LESLIE: Alright. Now we’re going to Tennessee where Jean has a stucco question. What’s going on? How can we help you?
JEAN: Well, the house was built in 1914. And the outside exterior walls are covered with stucco that has the kind of swirly bumps where they throw the trowels on it. And it looks like it’s in good condition, so I was thinking we could probably just spraypaint it a nice color. It’s still kind of golden, like it used to be, but wherever the branches of the shrubs went against it, it’s kind of yucky and gray-looking.
But I know that when we painted our patio slab, we had to do some treatment to it before we could paint it. Does stucco need some preconditioning besides just hosing it off with soap and water?
TOM: Well, the first thing you need to do is to make sure that there’s no algae attached to the stucco. And so I would probably do a very light pressure-washing and then clean the stucco, and let it dry for a good couple of days in warm weather. And then I would prime it with an oil-based primer and then paint the stucco using a good-quality, exterior topcoat.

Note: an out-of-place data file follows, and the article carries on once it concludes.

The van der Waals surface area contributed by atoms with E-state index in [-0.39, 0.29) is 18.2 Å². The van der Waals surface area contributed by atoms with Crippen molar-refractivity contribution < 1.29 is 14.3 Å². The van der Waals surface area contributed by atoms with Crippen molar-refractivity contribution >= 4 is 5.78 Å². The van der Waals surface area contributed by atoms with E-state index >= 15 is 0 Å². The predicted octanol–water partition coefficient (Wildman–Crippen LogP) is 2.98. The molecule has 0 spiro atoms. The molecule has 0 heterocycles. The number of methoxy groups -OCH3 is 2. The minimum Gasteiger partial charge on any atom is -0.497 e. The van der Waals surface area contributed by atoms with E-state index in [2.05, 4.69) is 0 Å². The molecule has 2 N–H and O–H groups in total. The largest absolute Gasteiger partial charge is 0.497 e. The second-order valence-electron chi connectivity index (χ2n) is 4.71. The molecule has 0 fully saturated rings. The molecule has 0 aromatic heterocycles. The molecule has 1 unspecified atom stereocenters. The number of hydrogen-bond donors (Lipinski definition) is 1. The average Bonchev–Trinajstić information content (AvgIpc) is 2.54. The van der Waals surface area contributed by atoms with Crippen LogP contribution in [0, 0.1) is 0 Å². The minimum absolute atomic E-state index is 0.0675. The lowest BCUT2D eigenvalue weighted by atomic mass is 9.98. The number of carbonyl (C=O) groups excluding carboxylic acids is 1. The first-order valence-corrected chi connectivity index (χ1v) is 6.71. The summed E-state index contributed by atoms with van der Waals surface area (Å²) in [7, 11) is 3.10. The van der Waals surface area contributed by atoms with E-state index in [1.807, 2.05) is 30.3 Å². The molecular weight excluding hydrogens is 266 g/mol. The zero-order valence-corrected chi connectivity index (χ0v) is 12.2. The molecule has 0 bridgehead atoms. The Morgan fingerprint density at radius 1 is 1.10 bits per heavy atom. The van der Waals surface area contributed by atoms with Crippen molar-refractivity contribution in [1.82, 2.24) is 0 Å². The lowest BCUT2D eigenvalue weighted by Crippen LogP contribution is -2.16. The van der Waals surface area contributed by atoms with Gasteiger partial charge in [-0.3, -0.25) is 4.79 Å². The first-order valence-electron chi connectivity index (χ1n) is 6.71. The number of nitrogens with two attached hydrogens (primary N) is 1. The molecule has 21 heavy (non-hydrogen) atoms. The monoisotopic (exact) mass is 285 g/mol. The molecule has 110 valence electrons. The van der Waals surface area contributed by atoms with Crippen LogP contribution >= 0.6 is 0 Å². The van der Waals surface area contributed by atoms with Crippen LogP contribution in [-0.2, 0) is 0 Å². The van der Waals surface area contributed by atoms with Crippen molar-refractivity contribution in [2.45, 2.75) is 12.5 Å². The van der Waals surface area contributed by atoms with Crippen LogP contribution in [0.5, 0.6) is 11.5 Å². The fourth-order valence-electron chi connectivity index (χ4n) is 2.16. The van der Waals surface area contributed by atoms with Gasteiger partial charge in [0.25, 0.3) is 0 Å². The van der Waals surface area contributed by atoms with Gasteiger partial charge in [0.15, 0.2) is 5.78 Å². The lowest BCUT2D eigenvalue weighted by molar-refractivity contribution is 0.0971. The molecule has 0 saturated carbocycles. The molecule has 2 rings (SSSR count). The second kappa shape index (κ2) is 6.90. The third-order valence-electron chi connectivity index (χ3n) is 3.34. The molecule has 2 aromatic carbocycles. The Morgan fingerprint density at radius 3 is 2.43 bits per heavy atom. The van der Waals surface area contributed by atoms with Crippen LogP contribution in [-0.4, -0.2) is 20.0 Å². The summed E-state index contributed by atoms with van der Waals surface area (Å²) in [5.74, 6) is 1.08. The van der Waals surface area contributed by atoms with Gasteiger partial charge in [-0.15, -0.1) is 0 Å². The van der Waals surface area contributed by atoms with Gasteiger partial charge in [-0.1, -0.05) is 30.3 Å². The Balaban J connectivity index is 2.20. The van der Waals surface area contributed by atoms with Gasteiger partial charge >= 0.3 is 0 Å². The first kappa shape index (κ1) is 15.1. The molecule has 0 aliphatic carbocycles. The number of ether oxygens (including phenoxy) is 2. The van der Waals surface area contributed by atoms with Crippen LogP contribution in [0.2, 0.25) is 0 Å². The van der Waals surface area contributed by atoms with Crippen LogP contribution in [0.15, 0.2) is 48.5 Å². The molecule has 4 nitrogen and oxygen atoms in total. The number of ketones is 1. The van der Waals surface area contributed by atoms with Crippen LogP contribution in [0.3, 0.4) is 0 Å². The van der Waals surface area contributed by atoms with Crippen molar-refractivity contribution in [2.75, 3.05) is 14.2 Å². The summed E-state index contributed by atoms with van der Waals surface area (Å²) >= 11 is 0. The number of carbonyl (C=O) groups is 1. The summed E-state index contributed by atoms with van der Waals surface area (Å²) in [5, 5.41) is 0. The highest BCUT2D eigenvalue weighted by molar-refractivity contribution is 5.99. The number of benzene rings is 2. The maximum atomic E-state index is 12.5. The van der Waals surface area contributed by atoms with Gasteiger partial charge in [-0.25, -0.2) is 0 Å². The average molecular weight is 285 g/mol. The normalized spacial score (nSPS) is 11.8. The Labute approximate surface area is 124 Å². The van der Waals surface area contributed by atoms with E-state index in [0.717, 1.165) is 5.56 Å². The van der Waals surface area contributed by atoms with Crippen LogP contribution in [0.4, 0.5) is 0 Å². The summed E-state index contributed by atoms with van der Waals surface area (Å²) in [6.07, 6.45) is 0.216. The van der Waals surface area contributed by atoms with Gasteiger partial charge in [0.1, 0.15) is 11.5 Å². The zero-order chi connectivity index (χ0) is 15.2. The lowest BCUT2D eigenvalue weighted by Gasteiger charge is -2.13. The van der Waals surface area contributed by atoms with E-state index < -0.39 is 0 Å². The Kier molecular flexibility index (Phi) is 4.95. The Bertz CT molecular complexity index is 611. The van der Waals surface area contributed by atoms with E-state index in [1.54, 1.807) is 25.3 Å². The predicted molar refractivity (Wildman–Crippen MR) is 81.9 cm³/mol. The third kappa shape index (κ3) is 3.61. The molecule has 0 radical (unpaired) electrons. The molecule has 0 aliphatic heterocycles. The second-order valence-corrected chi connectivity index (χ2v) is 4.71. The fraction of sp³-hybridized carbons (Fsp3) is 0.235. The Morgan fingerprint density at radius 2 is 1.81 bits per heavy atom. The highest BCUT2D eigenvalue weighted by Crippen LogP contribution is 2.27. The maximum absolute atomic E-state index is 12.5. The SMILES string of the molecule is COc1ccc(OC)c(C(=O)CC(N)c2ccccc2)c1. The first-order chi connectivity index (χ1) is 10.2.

You can’t cut any corners here. You can’t take any shortcuts. But if you do it once and you do it right, it’s going to last you a long time because that siding is not organic. You may find very well that paint can last you 10 to 12 years, as opposed to maybe 5 to 8 if it was wood.
JEAN: Alright. Well, thank you.